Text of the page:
IBM sells computer chips to rivals - which helps IBM
When International Business Machines chairman John Akers turns out the light at night, the odds are pretty good that he's thinking about Digital Equipment Corporation - and how to beat it out. So why - considering the intense rivalry between Big Blue and the nation's No. 2 computermaker - is IBM selling advanced computer chips to Digital?
``They are testing their products under fire, the fires of competitive battle,'' says Ulric Weil, an industry consultant and analyst. ``If you only play intramural football, you never know whether your varsity measures up to the other schools.''
IBM made it official Friday in an interview with a New York Times writer. Jack D. Kuehler, IBM's vice-chairman and the company's top engineer, confirmed what had been suspected for a few weeks now - IBM has been selling advanced silicon memory chips to its competitors.
Mr. Kuehler was quoted as saying that IBM has been seeking ``to sharpen our own competitiveness'' by selling its chips to computermakers that could easily buy Japanese memory chips if they wished.
IBM has its own silicon memory chip foundries, and makes its products for its own computers. But following the intense multi-year battle with the Japanese that resulted in all but two United States semiconductor manufacturers being swept from the market, some US government officials had hoped IBM might bolster the American computer industry by becoming a memory chip supplier.
This notion was reinforced last month by a book titled ``Trading Places: How We Allowed Japan to Take the Lead,'' by Clyde Prestowitz, a former Commerce Department chief trade negotiator. Mr. Prestowitz claimed in the book that IBM had supplied chips to DEC. Kuehler reportedly denied that IBM's motivation was to reinforce the US industry.
And other analysts say there is more to the IBM sales of chips to Digital than meets the eye.
``Increased volume [on IBM's chip production facilities] would lower their own internal costs,'' says Donald Bellamy, a senior consultant at International Data Corporation, a Framingham, Mass., market research firm. ``If you're not giving away the crown jewels, why not gain the incremental volume at little competitive disadvantage?''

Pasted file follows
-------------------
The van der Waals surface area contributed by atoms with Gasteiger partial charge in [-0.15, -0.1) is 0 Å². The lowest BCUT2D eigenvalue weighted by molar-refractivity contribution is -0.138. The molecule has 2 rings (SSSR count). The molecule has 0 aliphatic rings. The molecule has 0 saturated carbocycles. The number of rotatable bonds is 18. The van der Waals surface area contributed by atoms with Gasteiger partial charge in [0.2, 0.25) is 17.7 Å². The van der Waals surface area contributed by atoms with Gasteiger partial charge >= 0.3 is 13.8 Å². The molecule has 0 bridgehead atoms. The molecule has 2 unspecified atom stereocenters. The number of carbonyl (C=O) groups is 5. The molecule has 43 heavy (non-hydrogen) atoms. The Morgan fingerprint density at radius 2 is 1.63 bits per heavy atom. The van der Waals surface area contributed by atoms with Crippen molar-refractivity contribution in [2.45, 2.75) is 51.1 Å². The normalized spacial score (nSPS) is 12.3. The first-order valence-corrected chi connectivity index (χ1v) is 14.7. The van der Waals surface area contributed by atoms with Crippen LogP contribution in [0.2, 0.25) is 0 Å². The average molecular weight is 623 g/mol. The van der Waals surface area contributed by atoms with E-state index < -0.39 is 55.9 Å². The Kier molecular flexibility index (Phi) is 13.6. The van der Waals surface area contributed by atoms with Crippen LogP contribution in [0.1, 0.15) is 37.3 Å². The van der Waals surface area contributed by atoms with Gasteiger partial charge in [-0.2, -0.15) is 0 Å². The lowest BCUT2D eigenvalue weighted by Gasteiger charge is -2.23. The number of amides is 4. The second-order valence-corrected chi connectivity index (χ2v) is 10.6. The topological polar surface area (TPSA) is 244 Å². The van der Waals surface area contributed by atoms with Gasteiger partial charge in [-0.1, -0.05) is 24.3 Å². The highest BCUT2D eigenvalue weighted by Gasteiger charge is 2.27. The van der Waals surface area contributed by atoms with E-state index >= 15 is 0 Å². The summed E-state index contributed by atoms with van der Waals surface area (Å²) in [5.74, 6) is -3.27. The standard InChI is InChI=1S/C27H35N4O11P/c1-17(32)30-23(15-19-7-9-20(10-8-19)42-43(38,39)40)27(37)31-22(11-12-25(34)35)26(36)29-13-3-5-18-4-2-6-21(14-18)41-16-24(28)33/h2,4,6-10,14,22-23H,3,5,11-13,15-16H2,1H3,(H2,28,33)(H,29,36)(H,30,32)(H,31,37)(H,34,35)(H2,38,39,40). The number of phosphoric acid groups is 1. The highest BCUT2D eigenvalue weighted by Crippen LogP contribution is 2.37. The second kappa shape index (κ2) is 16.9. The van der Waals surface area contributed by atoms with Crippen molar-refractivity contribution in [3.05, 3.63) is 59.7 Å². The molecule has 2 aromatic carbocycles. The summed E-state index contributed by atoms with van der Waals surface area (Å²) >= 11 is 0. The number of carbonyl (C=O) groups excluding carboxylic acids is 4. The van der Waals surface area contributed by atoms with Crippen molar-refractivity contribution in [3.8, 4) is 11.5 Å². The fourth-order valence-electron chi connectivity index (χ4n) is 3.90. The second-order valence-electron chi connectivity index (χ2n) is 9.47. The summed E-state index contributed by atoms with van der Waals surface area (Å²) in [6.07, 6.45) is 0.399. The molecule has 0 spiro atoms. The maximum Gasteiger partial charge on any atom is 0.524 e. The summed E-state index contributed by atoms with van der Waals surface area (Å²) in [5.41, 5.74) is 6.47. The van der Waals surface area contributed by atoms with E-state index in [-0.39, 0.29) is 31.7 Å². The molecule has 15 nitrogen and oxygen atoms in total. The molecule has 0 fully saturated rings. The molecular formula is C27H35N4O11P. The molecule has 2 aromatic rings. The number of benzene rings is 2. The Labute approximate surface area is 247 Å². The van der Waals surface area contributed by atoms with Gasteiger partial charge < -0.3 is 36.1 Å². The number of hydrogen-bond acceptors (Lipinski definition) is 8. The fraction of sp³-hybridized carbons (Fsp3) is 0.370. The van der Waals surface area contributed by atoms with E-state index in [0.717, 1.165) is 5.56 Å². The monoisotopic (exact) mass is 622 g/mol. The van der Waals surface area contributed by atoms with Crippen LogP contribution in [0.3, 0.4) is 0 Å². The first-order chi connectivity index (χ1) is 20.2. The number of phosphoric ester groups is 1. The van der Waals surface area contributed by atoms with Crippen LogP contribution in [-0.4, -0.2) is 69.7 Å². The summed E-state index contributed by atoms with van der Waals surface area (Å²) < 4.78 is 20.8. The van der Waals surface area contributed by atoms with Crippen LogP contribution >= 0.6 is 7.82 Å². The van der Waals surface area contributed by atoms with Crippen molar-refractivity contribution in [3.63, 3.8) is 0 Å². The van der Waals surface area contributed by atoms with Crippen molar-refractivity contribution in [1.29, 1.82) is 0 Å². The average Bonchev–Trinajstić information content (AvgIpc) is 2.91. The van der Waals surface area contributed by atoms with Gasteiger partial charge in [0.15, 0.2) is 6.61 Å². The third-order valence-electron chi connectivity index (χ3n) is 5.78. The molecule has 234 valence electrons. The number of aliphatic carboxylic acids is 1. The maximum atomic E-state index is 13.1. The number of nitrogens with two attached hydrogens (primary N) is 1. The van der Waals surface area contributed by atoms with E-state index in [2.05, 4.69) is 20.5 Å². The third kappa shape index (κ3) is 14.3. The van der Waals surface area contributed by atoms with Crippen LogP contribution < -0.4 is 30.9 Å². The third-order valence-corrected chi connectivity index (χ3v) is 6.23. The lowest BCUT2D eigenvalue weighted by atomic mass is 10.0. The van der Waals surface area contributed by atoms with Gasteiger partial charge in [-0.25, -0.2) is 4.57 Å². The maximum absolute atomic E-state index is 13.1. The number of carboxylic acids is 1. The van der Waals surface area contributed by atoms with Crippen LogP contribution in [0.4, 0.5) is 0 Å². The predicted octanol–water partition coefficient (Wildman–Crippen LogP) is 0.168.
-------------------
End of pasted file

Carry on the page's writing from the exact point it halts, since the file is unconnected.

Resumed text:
Mr. Bellamy concedes, however, that it would be easy to take the ``Machiavellian'' view that IBM has sought to bolster US computermakers.
``It's a pretty safe bet they are not selling the keys to the kingdom,'' says Bellamy, who, like other analysts, does not believe the company is selling any highly proprietary chips. ``Whether or not they claim it is their motive, there is the perception of a major industry giant protecting the US computer industry against Japanese invaders.''
If that is the perception, it may not be bad politics inside the Washington Beltway, says Mr. Weil. ``It might help them in Congress,'' he says. ``Helping other American companies in a highly protectionist environment would show IBM wants to help as far as it can to withstand the Japanese onslaught.''
Other analysts don't see altruism or politics working into the equation. Building up volume on the production line to lower costs, improve quality, then checking their competitive edge on the open market was a natural move, they say.
``The ability to produce chips at a lower cost is a competitive advantage,'' says Stephen Cohen, an analyst with Gartner Securities. ``If they can increase volume by selling some portion to the outside market, the cost per chip is that much lower.''
Mr. Cohen argues that IBM has always measured its products against the best chips on the market and has been doing it internally for years. It does not necessarily need to sell them. ``You can do that analysis in a lot of stages, you don't have to go out into the market.''
Still, Cohen concedes that IBM ``for selfish reasons'' needs access to US semiconductor manufacturing equipment. If US semiconductor manufacturers go out of business, so do US suppliers of sophisticated machinery, called steppers, that use light to etch patterns on silicon. If the US semiconductor industry failed, IBM might have to go to the Japanese for such equipment - an uncomfortable thought.
``They need a US-based test equipment industry,'' Cohen says. ``If there were no US industry, where would IBM get the steppers and testers - Fujitsu and Hitachi?''